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A CAPTCHA for Ads? Playable and Interactive Ads as a Turing Test

Ad fraud has been a pressing issue advertisers and publishers have been facing ever since ads ever existed, and is part of most discussions about ad-tech in the media, but the news coverage in the last few months, specifically the reports of the fake video ad views amounting to millions of dollars daily and of Uber suing Fetch for click fraud have really brought the subject to the spotlight.

The change in status quo has forced advertisers to do some homework and take some action like using 3rd party solutions (like Adjust’s fraud prevention suite), demanding more transparency from publishers and generally asking way more questions about each traffic source.

On the surface level, this seems like a positive change: the more awareness of ad-fraud out there – the harder it is for fraud to go unnoticed. While that is true, a lot of confusion and misinformation is causing legitimate traffic sources and publishers to be falsely flagged as fraudulent, and while a lot of the media buying is programmatic and therefore more transparent, a lot of quality traffic still goes through manual buying through other sources that aren’t as transparent.

Advertisers still want users from sources that aren’t fully transparent.

But they also want to make sure it’s not fraudulent. This leaves both advertisers and publishers in quite the pickle. I won’t pretend to know how to solve all of ad-tech’s problems, but I do have a proposition that could help both advertisers and publishers that drive legitimate, quality traffic.

What if you could effectively determine if a user is real on the ad level, regardless of where he was exposed to the ad, based on his interactivity with it? You couldn’t do that with banners or videos, since clicks are easily fabricated. That’s where playable and interactive ads come in. We believe that playable ads can act as seamless a Turing test, like a ‘CAPTCHA’, but without any effect on user experience.

In order to get through a playable or interactive ad, the user has to tap a bunch of buttons in an order that makes sense with the gameplay in order to finish it, and each one of those taps is logged, whether in a database or even on a heat map. At, we accumulated plenty of experience creating and running playable ads for our partnered advertisers, by monitoring these in-ad events we were able to make changes to optimize the ad’s flow, and we also noted how they could easily be used to determine if a user is real or not.

By measuring the order of the events, the time between them, and their frequency, it’s rather easy to notice repeated and suspicious patterns. Advertisers already measure the time between the ad click to the install, which is an efficient metric but isn’t accurate enough – some users are just quicker than others and some have a better connection – therefore flagging each quick installation as a fraud is an effective way to detect and filter out fraud, but it isn’t completely accurate and can also falsely flag sources that aren’t fraudulent. Measuring an entire session of a playable ad, consisting of several taps as well as other gestures like swiping can be exponentially more effective.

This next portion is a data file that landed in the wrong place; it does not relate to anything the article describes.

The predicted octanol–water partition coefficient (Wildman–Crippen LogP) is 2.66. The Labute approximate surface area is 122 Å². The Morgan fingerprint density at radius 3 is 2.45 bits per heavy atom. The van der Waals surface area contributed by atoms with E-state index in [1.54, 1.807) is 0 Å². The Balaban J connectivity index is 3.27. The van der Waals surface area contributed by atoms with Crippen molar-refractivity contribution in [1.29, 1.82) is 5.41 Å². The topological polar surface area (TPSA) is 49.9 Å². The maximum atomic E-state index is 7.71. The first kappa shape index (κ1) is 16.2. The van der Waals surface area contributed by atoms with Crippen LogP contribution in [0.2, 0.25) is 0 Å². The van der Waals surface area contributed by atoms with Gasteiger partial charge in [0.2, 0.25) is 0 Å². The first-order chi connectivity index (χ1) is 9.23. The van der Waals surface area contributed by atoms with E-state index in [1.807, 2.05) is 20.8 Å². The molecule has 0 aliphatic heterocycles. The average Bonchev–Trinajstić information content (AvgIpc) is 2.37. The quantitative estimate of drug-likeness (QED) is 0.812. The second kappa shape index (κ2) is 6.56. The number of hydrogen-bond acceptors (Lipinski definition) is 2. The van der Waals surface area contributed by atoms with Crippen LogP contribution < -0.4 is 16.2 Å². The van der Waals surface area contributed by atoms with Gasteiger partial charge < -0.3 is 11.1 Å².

For example, check out the playable ad we created for Netmarble’s Travelling Millionaire:

Like the actual game, the ad offers the user multiple choices, all of which have different consequences. Theoretically, if we would have run the ad and saw that a high percentage of the players from a specific traffic source make the same exact choices, our systems will automatically flag that source as suspicious, and we would evaluate the rest of the data to see if there are other reasons to suspect it, and perhaps even make changes to the flow and see if players from the suspected source would still finish it.

In this day and age, where hacking and methods of fraud are sometimes more advanced than the apps and tracking solutions themselves, you can’t take too many precautions and you must always try to be at least one step ahead of the curve – we, personally, recommend to be at least two steps ahead.

As mentioned earlier, we optimize the flow of our playable ads in order to increase the number of users who finish the flow (which naturally also increases the conversion rate), this optimization includes making significant changes in the ad’s flow – the order of the actions the user needs to make, the amount of time required to finish the ad, etc.

But can’t bots learn how to play these games and appear to be more human?

Assuming some hood wearing, mean hacker somewhere was able to create a bot that follows the ad’s flow, which is highly improbable in the first place, since that would be extremely hard and time consuming compared to just faking clicks on video ads, making these changes on the fly, and in some cases, in real time, can help confirm that no fraudulent clicks are going through since it would be easy to detect users acting in accordance with the old flow. In some of the game types we created playables for, like match-3, the pattern required to “solve” the playable is randomly generated, which makes the creation of a bot that could solve it even more improbable.

Objectively speaking, ad fraud is always going to be something advertisers and publishers have to contend with – as our tools for detection and prevention improve, so does the technology on the fraud’s side. We believe that focusing on confirming the user is human based on his interactivity with the ads is a great idea that can help all the players that can technologically run playable ads and deal with measuring in-ad events could use to vet their traffic sources.


Feel free to contact us at if you’re looking for interactive monetization solutions for your apps or quality user acquisition. We’d love to connect.

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